Even if the process of globalisation can be regarded as desirable from the economic angle, the impact on labour structures can be regarded as detrimental. While the economy has become globalised, labour institutions and labour market regulation have remained largely national with labour standards legislated and controlled by national authorities.18 This applies even for the standard-setting instruments of the ILO, which generally need to be implemented by national authorities19, because an international labour law in the strict sense, i.e. one that is entrusted with the authority of enforcing the standards throughout the world, does not exist.20 The world-wide network of production, capital and markets leads less developed countries with infrastructural disadvantages into temptation of social dumping by reducing their labour standards, which are already at a low quality level, in order to be competitive in the global competition.21 This could trigger a “race to the bottom”22, a downward spiral which could be prevented by action ensuring the observation of standards among all competing countries.23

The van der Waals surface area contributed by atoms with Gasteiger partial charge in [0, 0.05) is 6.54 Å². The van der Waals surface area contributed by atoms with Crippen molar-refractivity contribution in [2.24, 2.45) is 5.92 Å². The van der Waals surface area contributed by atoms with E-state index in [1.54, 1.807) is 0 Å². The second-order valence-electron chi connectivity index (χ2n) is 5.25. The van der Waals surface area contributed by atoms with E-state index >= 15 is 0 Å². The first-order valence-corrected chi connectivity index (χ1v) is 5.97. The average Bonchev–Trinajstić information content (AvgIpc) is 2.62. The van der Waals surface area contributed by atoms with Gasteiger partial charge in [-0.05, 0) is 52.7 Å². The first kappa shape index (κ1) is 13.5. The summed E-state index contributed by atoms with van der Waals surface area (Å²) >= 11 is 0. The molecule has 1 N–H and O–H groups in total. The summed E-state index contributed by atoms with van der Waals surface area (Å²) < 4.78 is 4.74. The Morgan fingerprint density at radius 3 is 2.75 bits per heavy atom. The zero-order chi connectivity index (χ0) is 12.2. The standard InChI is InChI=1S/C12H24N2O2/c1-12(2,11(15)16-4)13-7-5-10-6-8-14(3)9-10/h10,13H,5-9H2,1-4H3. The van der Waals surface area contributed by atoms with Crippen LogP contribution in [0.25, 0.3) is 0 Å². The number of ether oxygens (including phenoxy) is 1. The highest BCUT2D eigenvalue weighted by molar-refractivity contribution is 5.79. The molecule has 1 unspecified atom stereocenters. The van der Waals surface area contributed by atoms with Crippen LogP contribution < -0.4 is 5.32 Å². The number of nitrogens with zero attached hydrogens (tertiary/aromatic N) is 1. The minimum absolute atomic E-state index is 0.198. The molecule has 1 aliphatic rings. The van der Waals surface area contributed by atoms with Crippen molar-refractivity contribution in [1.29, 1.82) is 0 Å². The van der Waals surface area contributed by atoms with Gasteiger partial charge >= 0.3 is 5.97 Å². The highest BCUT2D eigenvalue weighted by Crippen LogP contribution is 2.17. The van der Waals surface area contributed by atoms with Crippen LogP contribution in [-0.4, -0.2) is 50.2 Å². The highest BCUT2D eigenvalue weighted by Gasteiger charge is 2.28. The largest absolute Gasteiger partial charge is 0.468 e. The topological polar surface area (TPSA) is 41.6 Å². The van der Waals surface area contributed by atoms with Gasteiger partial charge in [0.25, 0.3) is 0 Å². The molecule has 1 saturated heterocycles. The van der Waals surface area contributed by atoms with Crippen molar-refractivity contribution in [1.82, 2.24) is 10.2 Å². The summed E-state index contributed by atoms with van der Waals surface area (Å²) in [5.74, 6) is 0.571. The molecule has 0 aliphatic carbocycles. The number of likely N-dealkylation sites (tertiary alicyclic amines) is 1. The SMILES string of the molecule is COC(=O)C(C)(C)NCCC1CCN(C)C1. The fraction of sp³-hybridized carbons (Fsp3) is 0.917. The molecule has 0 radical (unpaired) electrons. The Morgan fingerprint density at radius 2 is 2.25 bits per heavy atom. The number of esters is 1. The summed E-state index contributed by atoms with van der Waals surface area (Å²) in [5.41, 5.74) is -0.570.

Globalisation, therefore, “creates competition between States.”24 Furthermore, low standards in developing countries cause not only problems therein, they also cause problems in developed countries where social and labour rights are extremely jeopardised. For example, unions are regularly threatened by relocation of the business during the course of bargaining, or by the threat of merger with foreign corporations. The President of Germany’s largest employers’ organisation has, for example, commented: “In the old days, employers asked themselves “how bad is the wage agreement for me?”. Today they say “I don’t care about the agreement any more, because I have four or five excellent exit routes. I may simply relocate 10,000 jobs in the Czech Republic. Or I may outsource.”25 Furthermore, union membership, collective representation and bargaining have declined gradually and significantly26, and unions have realized that “they are ill-equipped to deal with globalisation.”27 These developments have an immensely adverse impact, keeping in mind that unions are the “key stakeholder when it comes to improving labour conditions.”28 These above-mentioned developments have put the several national labour legislations under immense pressure in order to compete with different countries. The pressure arises due to the fact that the more comprehensive and effective, and thereby possibly hindering for MNCs, the national legislation is, the more likely it is that the MNCs will wish to relocate.29 The main hazard for labour standards in this context is the potential global reach of MNCs compared with labour laws, which remains by and large national. The “race to the bottom” seems, therefore, to be inexorable. Hence, the statements of Vernon and Stone that “multinational enterprises was a threat to national policy”30 and that “the global economy is undermining the capacity of nation-states to regulate their own domestic economies”31 has become reality. The following section will examine the function of ILS, as well as the question if there are global or regional actors that can respond to and cope with the phenomenon of international economic decision making of MNCs.